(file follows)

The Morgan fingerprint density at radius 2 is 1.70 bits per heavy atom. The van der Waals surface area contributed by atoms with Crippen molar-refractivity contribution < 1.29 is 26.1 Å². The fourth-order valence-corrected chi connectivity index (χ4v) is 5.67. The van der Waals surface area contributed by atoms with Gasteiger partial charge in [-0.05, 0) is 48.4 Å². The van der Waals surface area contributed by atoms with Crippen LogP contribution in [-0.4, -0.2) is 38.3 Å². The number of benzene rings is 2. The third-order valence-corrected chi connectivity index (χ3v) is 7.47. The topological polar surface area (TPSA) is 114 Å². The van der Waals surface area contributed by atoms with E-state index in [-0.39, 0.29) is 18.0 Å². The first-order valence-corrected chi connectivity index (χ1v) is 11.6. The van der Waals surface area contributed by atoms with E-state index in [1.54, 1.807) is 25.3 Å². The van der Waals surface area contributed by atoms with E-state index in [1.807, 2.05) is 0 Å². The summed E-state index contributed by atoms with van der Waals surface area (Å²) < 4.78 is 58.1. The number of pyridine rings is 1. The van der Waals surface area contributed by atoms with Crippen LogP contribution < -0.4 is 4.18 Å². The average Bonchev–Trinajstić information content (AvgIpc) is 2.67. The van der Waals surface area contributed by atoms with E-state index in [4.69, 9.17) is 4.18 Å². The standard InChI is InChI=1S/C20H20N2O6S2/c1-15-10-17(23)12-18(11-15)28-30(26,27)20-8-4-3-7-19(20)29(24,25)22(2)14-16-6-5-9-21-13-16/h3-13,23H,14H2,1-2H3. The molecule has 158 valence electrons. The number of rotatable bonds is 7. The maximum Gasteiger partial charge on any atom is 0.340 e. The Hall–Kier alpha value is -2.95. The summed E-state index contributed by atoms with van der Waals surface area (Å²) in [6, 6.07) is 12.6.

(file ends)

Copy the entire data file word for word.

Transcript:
The Morgan fingerprint density at radius 2 is 1.70 bits per heavy atom. The van der Waals surface area contributed by atoms with Crippen molar-refractivity contribution < 1.29 is 26.1 Å². The fourth-order valence-corrected chi connectivity index (χ4v) is 5.67. The van der Waals surface area contributed by atoms with Gasteiger partial charge in [-0.05, 0) is 48.4 Å². The van der Waals surface area contributed by atoms with Crippen LogP contribution in [-0.4, -0.2) is 38.3 Å². The number of benzene rings is 2. The third-order valence-corrected chi connectivity index (χ3v) is 7.47. The topological polar surface area (TPSA) is 114 Å². The van der Waals surface area contributed by atoms with E-state index in [-0.39, 0.29) is 18.0 Å². The first-order valence-corrected chi connectivity index (χ1v) is 11.6. The van der Waals surface area contributed by atoms with E-state index in [1.54, 1.807) is 25.3 Å². The van der Waals surface area contributed by atoms with E-state index in [1.807, 2.05) is 0 Å². The summed E-state index contributed by atoms with van der Waals surface area (Å²) < 4.78 is 58.1. The number of pyridine rings is 1. The van der Waals surface area contributed by atoms with Crippen LogP contribution < -0.4 is 4.18 Å². The average Bonchev–Trinajstić information content (AvgIpc) is 2.67. The van der Waals surface area contributed by atoms with E-state index in [4.69, 9.17) is 4.18 Å². The standard InChI is InChI=1S/C20H20N2O6S2/c1-15-10-17(23)12-18(11-15)28-30(26,27)20-8-4-3-7-19(20)29(24,25)22(2)14-16-6-5-9-21-13-16/h3-13,23H,14H2,1-2H3. The molecule has 158 valence electrons. The number of rotatable bonds is 7. The maximum Gasteiger partial charge on any atom is 0.340 e. The Hall–Kier alpha value is -2.95. The summed E-state index contributed by atoms with van der Waals surface area (Å²) in [6, 6.07) is 12.6.